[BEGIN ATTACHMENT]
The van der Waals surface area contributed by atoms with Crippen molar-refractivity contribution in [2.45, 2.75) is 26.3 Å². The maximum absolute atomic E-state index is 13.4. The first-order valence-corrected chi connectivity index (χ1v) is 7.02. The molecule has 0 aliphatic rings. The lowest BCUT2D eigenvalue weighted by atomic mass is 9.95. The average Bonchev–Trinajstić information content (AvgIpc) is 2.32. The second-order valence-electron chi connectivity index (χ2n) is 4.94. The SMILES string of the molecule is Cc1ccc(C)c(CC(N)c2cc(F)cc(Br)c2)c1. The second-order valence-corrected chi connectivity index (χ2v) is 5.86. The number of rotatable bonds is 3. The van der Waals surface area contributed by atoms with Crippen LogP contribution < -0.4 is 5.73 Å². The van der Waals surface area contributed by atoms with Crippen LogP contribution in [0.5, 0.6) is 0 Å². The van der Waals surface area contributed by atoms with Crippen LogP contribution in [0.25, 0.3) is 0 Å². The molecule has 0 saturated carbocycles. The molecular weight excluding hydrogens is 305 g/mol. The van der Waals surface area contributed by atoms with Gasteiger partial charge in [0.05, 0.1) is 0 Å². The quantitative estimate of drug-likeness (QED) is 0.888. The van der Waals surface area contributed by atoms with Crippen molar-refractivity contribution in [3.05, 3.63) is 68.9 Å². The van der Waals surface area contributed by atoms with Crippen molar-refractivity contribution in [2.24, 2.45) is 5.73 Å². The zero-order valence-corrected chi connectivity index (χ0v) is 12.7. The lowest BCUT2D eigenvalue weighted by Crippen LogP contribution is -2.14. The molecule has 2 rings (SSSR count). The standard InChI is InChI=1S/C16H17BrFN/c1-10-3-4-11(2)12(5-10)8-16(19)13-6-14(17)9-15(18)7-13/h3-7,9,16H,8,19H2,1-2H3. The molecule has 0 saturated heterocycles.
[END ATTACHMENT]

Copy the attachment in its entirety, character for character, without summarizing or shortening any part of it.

The van der Waals surface area contributed by atoms with Crippen molar-refractivity contribution in [2.45, 2.75) is 26.3 Å². The maximum absolute atomic E-state index is 13.4. The first-order valence-corrected chi connectivity index (χ1v) is 7.02. The molecule has 0 aliphatic rings. The lowest BCUT2D eigenvalue weighted by atomic mass is 9.95. The average Bonchev–Trinajstić information content (AvgIpc) is 2.32. The second-order valence-electron chi connectivity index (χ2n) is 4.94. The SMILES string of the molecule is Cc1ccc(C)c(CC(N)c2cc(F)cc(Br)c2)c1. The second-order valence-corrected chi connectivity index (χ2v) is 5.86. The number of rotatable bonds is 3. The van der Waals surface area contributed by atoms with Crippen LogP contribution < -0.4 is 5.73 Å². The van der Waals surface area contributed by atoms with Crippen LogP contribution in [0.5, 0.6) is 0 Å². The van der Waals surface area contributed by atoms with Crippen LogP contribution in [0.25, 0.3) is 0 Å². The molecule has 0 saturated carbocycles. The molecular weight excluding hydrogens is 305 g/mol. The van der Waals surface area contributed by atoms with Gasteiger partial charge in [0.05, 0.1) is 0 Å². The quantitative estimate of drug-likeness (QED) is 0.888. The van der Waals surface area contributed by atoms with Crippen molar-refractivity contribution in [3.05, 3.63) is 68.9 Å². The van der Waals surface area contributed by atoms with Crippen molar-refractivity contribution in [2.24, 2.45) is 5.73 Å². The zero-order valence-corrected chi connectivity index (χ0v) is 12.7. The lowest BCUT2D eigenvalue weighted by Crippen LogP contribution is -2.14. The molecule has 2 rings (SSSR count). The standard InChI is InChI=1S/C16H17BrFN/c1-10-3-4-11(2)12(5-10)8-16(19)13-6-14(17)9-15(18)7-13/h3-7,9,16H,8,19H2,1-2H3. The molecule has 0 saturated heterocycles.